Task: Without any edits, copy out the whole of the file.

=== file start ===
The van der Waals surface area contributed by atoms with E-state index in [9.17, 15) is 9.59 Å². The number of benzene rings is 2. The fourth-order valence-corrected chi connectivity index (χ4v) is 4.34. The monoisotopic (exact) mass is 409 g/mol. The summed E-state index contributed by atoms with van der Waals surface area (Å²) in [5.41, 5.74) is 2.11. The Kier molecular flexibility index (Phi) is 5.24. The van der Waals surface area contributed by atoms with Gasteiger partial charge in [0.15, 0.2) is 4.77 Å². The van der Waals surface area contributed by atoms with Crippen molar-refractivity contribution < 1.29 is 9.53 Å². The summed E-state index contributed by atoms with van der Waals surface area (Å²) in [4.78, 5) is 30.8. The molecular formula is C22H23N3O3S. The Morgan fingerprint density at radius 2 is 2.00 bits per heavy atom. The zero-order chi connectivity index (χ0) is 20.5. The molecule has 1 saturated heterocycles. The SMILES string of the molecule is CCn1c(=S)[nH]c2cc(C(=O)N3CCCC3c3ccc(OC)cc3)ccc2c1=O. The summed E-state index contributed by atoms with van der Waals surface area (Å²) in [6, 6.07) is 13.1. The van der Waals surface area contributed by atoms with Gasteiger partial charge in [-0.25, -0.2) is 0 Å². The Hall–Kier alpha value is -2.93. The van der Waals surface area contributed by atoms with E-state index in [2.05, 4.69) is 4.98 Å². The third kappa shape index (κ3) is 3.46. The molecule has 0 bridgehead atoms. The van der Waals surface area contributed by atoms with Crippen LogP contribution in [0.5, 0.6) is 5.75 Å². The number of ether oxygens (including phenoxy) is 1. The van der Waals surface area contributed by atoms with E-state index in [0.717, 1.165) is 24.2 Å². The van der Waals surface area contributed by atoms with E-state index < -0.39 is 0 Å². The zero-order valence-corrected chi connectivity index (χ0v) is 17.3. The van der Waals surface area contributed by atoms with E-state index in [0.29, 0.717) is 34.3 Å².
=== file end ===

The van der Waals surface area contributed by atoms with E-state index in [9.17, 15) is 9.59 Å². The number of benzene rings is 2. The fourth-order valence-corrected chi connectivity index (χ4v) is 4.34. The monoisotopic (exact) mass is 409 g/mol. The summed E-state index contributed by atoms with van der Waals surface area (Å²) in [5.41, 5.74) is 2.11. The Kier molecular flexibility index (Phi) is 5.24. The van der Waals surface area contributed by atoms with Gasteiger partial charge in [0.15, 0.2) is 4.77 Å². The van der Waals surface area contributed by atoms with Crippen molar-refractivity contribution < 1.29 is 9.53 Å². The summed E-state index contributed by atoms with van der Waals surface area (Å²) in [4.78, 5) is 30.8. The molecular formula is C22H23N3O3S. The Morgan fingerprint density at radius 2 is 2.00 bits per heavy atom. The zero-order chi connectivity index (χ0) is 20.5. The molecule has 1 saturated heterocycles. The SMILES string of the molecule is CCn1c(=S)[nH]c2cc(C(=O)N3CCCC3c3ccc(OC)cc3)ccc2c1=O. The summed E-state index contributed by atoms with van der Waals surface area (Å²) in [6, 6.07) is 13.1. The van der Waals surface area contributed by atoms with Gasteiger partial charge in [-0.25, -0.2) is 0 Å². The Hall–Kier alpha value is -2.93. The van der Waals surface area contributed by atoms with E-state index in [2.05, 4.69) is 4.98 Å². The third kappa shape index (κ3) is 3.46. The molecule has 0 bridgehead atoms. The van der Waals surface area contributed by atoms with Crippen LogP contribution in [0.5, 0.6) is 5.75 Å². The number of ether oxygens (including phenoxy) is 1. The van der Waals surface area contributed by atoms with E-state index in [0.717, 1.165) is 24.2 Å². The van der Waals surface area contributed by atoms with E-state index < -0.39 is 0 Å². The zero-order valence-corrected chi connectivity index (χ0v) is 17.3. The van der Waals surface area contributed by atoms with E-state index in [0.29, 0.717) is 34.3 Å².